Last year, there were 20 total sexual assault reports disclosed by UT, the same number as the year before, according to the most recent Annual Security and Fire Safety report.
The report presents crime data from various campus security authorities, such as resident assistant and coaches, as well as from the UT Police Department for the past three years. According to the report, offenses involving interpersonal violence, such as rape and stalking, also maintained their rates.
UTPD Chief David Carter said the high number of sexual assaults could mean more people are being encouraged to report because of Title IX and Student Emergency Services.
“When you look at sexual assaults that are reported … more are being reported to the University than to the police,” Carter said.
UTPD enhanced its sexual assault criminal investigative process by giving trauma-informed training to its Sexual Assault Support Specialists. In September, UTPD rolled out a new sexual assault reporting guide for students. More than 200 guides have been distributed throughout campus dormitories.
“Our message is that it’s important for students to report their assault to somebody, whether it be to UTPD or the University,” Carter said. “We think our community is becoming more engaged and more willing to report those kind of offenses. Whether or not they’re comfortable coming to the police, that’s something that we still have to work on.”
According to the report, offenses in 2017 such as domestic violence, dating violence and burglary decreased from 2016. Drug abuse violations, motor vehicle thefts and weapons arrests increased.
The federal Jeanne Clery Disclosure of Campus Security Policy and Campus Statistics Act provides transparency around campus crime policy and statistics by requiring all universities who receive federal financial aid to disclose information about crime. The Clery Act categorizes crime statistics into 10 categories and also takes into consideration unfounded reports and hate crimes.
Data for an institution’s annual security report reflects reports of crimes that occurred within an institution’s Clery geography that were reported to an institution’s campus security authorities or local law enforcement.
Categories of geography include on-campus property, non-campus property, student housing, separate campuses such as UT’s Marine Science Institute, and public property. Non-campus buildings and property are defined as any location owned, leased or affiliated with the University or a registered student organization, such as a sorority house.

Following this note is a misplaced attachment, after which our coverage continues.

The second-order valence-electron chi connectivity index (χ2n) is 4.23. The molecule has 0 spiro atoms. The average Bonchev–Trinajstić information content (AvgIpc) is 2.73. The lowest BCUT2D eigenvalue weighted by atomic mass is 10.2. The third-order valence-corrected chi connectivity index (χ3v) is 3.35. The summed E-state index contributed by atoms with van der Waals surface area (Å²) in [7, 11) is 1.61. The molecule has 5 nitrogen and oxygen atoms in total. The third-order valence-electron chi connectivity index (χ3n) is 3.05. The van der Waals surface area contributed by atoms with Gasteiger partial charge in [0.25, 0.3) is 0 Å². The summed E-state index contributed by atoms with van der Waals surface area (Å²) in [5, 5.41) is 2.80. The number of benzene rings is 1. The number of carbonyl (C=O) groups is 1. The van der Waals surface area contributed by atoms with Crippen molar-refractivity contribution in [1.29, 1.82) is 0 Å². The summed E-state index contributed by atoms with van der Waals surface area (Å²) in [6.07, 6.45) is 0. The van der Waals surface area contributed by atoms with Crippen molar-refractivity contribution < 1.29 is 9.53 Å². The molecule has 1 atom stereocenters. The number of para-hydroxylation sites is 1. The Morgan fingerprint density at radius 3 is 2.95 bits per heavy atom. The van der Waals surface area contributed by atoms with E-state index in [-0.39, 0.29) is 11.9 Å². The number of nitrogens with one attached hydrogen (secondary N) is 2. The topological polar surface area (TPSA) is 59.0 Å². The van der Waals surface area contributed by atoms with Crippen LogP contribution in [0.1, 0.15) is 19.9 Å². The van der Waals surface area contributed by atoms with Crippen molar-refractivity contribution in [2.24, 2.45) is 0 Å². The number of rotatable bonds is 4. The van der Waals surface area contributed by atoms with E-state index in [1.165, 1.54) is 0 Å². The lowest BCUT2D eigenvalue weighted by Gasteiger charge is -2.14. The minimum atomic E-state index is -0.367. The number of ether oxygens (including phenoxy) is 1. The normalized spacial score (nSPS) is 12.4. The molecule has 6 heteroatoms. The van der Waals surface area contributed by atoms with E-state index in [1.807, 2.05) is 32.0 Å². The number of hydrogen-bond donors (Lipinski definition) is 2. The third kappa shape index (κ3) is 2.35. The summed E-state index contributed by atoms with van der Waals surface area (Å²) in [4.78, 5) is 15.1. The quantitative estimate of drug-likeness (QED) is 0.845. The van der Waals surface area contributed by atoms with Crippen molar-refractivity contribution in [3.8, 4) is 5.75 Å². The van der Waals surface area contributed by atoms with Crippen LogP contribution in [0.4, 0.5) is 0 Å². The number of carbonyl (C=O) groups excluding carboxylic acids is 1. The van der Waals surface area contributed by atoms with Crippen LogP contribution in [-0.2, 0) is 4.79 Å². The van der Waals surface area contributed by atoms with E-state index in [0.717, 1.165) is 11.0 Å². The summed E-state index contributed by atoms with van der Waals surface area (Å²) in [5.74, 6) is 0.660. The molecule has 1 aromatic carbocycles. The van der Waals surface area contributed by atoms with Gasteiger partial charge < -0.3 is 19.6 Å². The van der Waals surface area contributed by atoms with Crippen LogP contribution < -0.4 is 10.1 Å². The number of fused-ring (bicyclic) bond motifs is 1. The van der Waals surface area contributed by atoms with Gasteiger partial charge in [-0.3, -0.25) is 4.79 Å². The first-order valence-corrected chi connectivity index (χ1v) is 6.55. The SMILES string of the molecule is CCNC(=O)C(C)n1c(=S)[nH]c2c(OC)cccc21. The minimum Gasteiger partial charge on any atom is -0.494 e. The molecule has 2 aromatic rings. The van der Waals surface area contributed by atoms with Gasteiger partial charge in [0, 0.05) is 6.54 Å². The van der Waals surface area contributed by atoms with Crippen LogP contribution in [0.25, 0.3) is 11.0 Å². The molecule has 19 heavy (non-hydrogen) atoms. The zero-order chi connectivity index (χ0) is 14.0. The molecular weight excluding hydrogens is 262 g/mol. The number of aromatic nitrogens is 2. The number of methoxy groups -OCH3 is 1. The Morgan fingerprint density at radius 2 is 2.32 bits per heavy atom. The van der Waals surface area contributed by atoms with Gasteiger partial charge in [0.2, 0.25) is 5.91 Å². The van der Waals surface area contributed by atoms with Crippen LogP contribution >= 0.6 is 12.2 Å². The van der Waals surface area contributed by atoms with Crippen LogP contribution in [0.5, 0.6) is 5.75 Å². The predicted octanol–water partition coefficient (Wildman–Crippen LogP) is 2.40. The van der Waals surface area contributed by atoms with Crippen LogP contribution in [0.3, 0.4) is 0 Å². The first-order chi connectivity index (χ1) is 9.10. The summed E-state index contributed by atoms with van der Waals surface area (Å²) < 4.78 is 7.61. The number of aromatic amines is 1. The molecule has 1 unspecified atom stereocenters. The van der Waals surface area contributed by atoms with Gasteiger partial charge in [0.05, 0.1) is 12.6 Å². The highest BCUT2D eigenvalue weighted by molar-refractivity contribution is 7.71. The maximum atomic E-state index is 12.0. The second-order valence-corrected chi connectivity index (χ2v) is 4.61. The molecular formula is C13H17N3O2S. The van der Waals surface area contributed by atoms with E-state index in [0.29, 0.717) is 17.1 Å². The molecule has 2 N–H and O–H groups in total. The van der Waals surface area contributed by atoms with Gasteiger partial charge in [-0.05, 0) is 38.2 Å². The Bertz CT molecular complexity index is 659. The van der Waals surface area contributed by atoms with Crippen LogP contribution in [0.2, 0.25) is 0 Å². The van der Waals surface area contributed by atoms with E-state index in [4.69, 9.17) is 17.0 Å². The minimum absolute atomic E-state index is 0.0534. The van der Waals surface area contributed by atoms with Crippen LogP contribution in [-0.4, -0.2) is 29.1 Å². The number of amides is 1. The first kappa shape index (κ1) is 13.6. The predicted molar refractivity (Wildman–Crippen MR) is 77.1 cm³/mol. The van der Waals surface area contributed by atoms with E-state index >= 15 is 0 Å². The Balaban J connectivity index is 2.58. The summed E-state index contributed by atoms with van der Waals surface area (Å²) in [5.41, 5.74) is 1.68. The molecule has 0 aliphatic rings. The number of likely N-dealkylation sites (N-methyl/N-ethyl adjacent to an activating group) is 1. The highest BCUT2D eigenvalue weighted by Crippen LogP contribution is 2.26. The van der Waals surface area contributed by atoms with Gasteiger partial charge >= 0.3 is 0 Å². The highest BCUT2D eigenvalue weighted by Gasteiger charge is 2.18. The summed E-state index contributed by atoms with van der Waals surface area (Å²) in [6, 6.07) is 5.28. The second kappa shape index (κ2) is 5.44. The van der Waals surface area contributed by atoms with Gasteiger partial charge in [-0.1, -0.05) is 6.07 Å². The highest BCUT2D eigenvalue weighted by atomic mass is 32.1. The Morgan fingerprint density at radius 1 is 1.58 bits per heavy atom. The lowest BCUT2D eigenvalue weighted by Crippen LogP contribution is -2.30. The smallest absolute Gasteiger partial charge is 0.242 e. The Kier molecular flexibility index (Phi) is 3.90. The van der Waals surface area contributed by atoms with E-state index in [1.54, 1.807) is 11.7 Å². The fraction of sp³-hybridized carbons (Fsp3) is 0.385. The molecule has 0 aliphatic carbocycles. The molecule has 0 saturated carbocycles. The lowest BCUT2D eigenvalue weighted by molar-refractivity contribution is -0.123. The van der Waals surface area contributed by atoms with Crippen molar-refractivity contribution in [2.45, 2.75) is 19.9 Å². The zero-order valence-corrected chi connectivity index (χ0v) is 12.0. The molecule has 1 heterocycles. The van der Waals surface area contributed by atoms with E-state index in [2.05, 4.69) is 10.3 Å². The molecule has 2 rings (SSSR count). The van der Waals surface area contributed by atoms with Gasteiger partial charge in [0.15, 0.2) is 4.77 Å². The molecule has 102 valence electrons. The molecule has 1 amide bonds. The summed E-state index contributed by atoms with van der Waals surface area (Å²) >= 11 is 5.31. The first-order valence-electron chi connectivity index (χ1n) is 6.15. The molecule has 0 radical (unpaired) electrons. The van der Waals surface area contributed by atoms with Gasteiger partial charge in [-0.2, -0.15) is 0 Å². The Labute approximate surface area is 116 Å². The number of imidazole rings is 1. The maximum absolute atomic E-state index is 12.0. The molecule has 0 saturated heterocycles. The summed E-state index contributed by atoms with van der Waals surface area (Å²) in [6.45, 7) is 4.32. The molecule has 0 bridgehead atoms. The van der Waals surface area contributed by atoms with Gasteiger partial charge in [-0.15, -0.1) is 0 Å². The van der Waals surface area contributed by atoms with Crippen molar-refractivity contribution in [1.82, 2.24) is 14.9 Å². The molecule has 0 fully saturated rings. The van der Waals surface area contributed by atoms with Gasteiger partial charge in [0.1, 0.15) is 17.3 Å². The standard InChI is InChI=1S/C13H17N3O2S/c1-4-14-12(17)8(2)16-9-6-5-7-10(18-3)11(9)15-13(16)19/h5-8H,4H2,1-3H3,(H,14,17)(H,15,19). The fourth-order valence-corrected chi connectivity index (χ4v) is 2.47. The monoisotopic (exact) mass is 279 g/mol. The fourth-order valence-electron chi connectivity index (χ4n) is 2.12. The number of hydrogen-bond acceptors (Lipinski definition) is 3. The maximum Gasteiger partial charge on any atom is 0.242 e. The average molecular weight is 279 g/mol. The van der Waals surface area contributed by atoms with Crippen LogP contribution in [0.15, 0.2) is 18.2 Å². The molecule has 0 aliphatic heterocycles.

Numbers for non-campus buildings and property are derived from the Austin Police Department and additional institutions such as University Health Services, Student Emergency Services or Counseling and Mental Health Center.
“It is important for campuses to be transparent about crimes that take place within the institution’s Clery geography … as these are locations that students and other community members might frequent or interact with,” said Laura Egan, senior director of programs for the Clery Center. “It is helpful for them to understand what crimes, if any, have been reported in those locations so they can make decisions about whether or not they want to continue to access those spaces or travel through those areas.”
James Lentz, president of the UT Campus Bike Alliance, said although he thought the University has taken initiative to improve safety and emergency communications, the report could have been organized differently.
“I’m a little disappointed that ‘motor vehicle theft’ has its own category while bike thefts, which I imagine are more prevalent on campus, are presumably lumped into another category,” civil engineering senior Lentz said. “It would be nice to be able to track those separately and compare to other universities.”